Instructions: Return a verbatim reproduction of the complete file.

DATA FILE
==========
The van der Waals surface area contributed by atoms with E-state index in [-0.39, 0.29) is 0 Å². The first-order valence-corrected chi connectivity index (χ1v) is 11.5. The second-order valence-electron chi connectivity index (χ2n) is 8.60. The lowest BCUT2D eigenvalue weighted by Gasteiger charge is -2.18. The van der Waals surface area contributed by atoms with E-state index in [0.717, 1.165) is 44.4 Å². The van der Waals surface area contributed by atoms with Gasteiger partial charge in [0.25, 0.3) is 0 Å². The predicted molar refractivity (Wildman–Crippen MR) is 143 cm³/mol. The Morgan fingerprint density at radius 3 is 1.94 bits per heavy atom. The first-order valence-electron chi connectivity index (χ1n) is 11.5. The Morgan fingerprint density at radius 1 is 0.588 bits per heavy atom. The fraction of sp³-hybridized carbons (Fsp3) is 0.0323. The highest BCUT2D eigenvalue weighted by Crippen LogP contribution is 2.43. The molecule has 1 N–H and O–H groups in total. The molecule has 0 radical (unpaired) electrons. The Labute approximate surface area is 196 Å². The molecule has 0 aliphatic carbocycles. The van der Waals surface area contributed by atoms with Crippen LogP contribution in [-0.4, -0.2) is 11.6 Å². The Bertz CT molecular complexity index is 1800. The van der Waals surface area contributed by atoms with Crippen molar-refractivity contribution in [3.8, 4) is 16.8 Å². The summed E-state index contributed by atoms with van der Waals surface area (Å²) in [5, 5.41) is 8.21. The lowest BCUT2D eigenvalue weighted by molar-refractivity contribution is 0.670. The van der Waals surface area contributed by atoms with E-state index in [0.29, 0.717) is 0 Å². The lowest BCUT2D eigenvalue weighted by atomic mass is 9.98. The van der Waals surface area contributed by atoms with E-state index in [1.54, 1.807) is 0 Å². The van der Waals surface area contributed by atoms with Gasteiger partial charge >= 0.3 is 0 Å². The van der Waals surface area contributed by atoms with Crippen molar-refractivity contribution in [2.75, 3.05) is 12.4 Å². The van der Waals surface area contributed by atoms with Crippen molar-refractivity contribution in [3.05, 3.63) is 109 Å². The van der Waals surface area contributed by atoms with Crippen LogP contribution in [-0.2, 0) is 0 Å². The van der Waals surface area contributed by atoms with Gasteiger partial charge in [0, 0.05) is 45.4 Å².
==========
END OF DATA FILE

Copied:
The van der Waals surface area contributed by atoms with E-state index in [-0.39, 0.29) is 0 Å². The first-order valence-corrected chi connectivity index (χ1v) is 11.5. The second-order valence-electron chi connectivity index (χ2n) is 8.60. The lowest BCUT2D eigenvalue weighted by Gasteiger charge is -2.18. The van der Waals surface area contributed by atoms with E-state index in [0.717, 1.165) is 44.4 Å². The van der Waals surface area contributed by atoms with Gasteiger partial charge in [0.25, 0.3) is 0 Å². The predicted molar refractivity (Wildman–Crippen MR) is 143 cm³/mol. The Morgan fingerprint density at radius 3 is 1.94 bits per heavy atom. The first-order valence-electron chi connectivity index (χ1n) is 11.5. The Morgan fingerprint density at radius 1 is 0.588 bits per heavy atom. The fraction of sp³-hybridized carbons (Fsp3) is 0.0323. The highest BCUT2D eigenvalue weighted by Crippen LogP contribution is 2.43. The molecule has 1 N–H and O–H groups in total. The molecule has 0 radical (unpaired) electrons. The Labute approximate surface area is 196 Å². The molecule has 0 aliphatic carbocycles. The van der Waals surface area contributed by atoms with Crippen LogP contribution in [-0.4, -0.2) is 11.6 Å². The Bertz CT molecular complexity index is 1800. The van der Waals surface area contributed by atoms with Crippen molar-refractivity contribution in [3.8, 4) is 16.8 Å². The summed E-state index contributed by atoms with van der Waals surface area (Å²) in [5, 5.41) is 8.21. The lowest BCUT2D eigenvalue weighted by molar-refractivity contribution is 0.670. The van der Waals surface area contributed by atoms with E-state index in [0.29, 0.717) is 0 Å². The lowest BCUT2D eigenvalue weighted by atomic mass is 9.98. The van der Waals surface area contributed by atoms with E-state index in [1.54, 1.807) is 0 Å². The van der Waals surface area contributed by atoms with Gasteiger partial charge >= 0.3 is 0 Å². The van der Waals surface area contributed by atoms with Crippen molar-refractivity contribution in [2.75, 3.05) is 12.4 Å². The van der Waals surface area contributed by atoms with Crippen molar-refractivity contribution in [3.05, 3.63) is 109 Å². The van der Waals surface area contributed by atoms with Crippen LogP contribution in [-0.2, 0) is 0 Å². The van der Waals surface area contributed by atoms with Gasteiger partial charge in [0, 0.05) is 45.4 Å².